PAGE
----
Choosing Studio Background
Determining the background (a.k.a. backdrop) for the scripted on-camera lines of your video will have a huge impact on how your story is told. Strategically choosing where you shoot your video and what's in the background can actually save you a ton of time.
For most of the videos we make here at Wistia, a conscious decision is made to shoot either "in the wild" around our office or in our studio using a solid-colored piece of seamless paper.
paper or office background
Here's the background on our backgrounds. Is anyone laughing? Didn't think so.
The paper background has cemented its place in Wistia video history. Although its origins are somewhat unknown (read: forgotten), it has certainly earned its stripes as the video background workhorse.
The paper background is actually a 107" roll of seamless photo paper from Savage Universal. It comes in a ton of different colors and costs around $60 a roll. Using a paper background setup will let you shoot literally anywhere and still get a great looking shot.
Your viewer will never know where your paper setup is located. Through the lens of the camera, viewers will see a smiling face in front of a solid colored background.
Mounting the backdrop
To mount the paper, you can use 2 light stands and a crossbar. For a more permanent solution, check out the Varipole system by Impact.
Choosing a color
One thing we struggled with was properly visualizing how each color would come across on video. To demonstrate, we ordered a bunch of different colors and shot Emily and James in front of them!
You can light seamless paper in a couple of different ways. We create a gradient by using one scoop light behind the subject pointed at the screen (left). But you can also flood more light onto the background to get a flat and totally different looking shot (right).
Bright colors like yellow, orange, or red will cause color reflections and can be unflattering to your subject. At Wistia, we like to stick with muted tones like gray and dark blue. But different colors have different vibes, so it's really a matter of personal preference. Experiment with what best fits your brand and your story!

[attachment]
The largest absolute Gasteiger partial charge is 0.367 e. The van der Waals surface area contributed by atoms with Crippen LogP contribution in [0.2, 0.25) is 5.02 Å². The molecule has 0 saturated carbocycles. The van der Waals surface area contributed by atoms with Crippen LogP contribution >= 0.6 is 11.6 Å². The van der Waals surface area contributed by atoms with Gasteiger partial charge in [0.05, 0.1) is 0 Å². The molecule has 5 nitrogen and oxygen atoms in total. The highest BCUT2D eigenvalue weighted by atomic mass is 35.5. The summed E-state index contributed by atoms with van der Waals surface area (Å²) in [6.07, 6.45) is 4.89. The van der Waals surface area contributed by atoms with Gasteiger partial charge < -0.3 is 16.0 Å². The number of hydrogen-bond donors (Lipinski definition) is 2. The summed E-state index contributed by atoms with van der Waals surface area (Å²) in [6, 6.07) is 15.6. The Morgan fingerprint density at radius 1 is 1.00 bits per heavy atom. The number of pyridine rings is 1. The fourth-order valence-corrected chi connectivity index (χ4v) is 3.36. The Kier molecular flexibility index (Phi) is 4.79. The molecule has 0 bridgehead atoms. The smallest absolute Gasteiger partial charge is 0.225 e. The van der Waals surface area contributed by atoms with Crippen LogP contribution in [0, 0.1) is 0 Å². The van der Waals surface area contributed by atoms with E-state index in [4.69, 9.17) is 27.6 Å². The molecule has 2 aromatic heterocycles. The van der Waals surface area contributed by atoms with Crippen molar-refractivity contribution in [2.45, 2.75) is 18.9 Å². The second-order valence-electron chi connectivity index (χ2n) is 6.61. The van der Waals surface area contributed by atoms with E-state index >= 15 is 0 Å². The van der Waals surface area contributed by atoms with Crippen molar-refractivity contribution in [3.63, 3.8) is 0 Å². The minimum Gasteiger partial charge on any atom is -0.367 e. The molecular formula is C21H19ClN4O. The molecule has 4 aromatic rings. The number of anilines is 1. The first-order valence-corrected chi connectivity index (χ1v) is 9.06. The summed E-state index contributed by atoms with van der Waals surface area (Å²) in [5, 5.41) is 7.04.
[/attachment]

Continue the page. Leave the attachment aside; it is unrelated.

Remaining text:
Using a solid paper background can make the production process way more efficient. It eliminates the need to set up and break down multiple interview shots, so it's a great option for shooting a bunch of people quickly.
The office background
Using your actual office as a background communicates authenticity. Seeing people in their natural environment feels genuine and adds a sense of time and place to the scene. A natural backdrop feels spontaneous, rather than like an artificial setup.
An office background is perfect for testimonials and more casual video messages. But since your office is probably not a Hollywood set, here are a few things you should consider.
If the background doesn't look interesting or isn't important to the story, use a fast lens like a 50mm and blur it out. This keeps the focus on the person and away from what's happening behind them.
Consider what's in your shot. Take a minute and move any unnecessary or distracting items. Don't even think about using fake plants.
If there are people in the room, ask them nicely to stay put for a few minutes while you record that perfect take.
Ambient light can ruin a shot. Lighting changes on a sunny day can look like jump cuts in your edit. If you can, wait for a cloudy day to get more consistent ambient light!
If you're shooting multiple people with an office background, change up the location for every new person speaking on camera. Even just panning the camera over 90 degrees will yield a completely different shot and avoid a jump cut.
The whiteboard background
Our friends at Moz have adopted a different approach. They use a whiteboard to get their message across and to help with their weekly teaching.
The biggest challenges of shooting in front of a whiteboard are the reflections and glare. Moz uses 4 lights with giant softboxes to get flat and even lighting that reduces shadows and harsh glare on the board.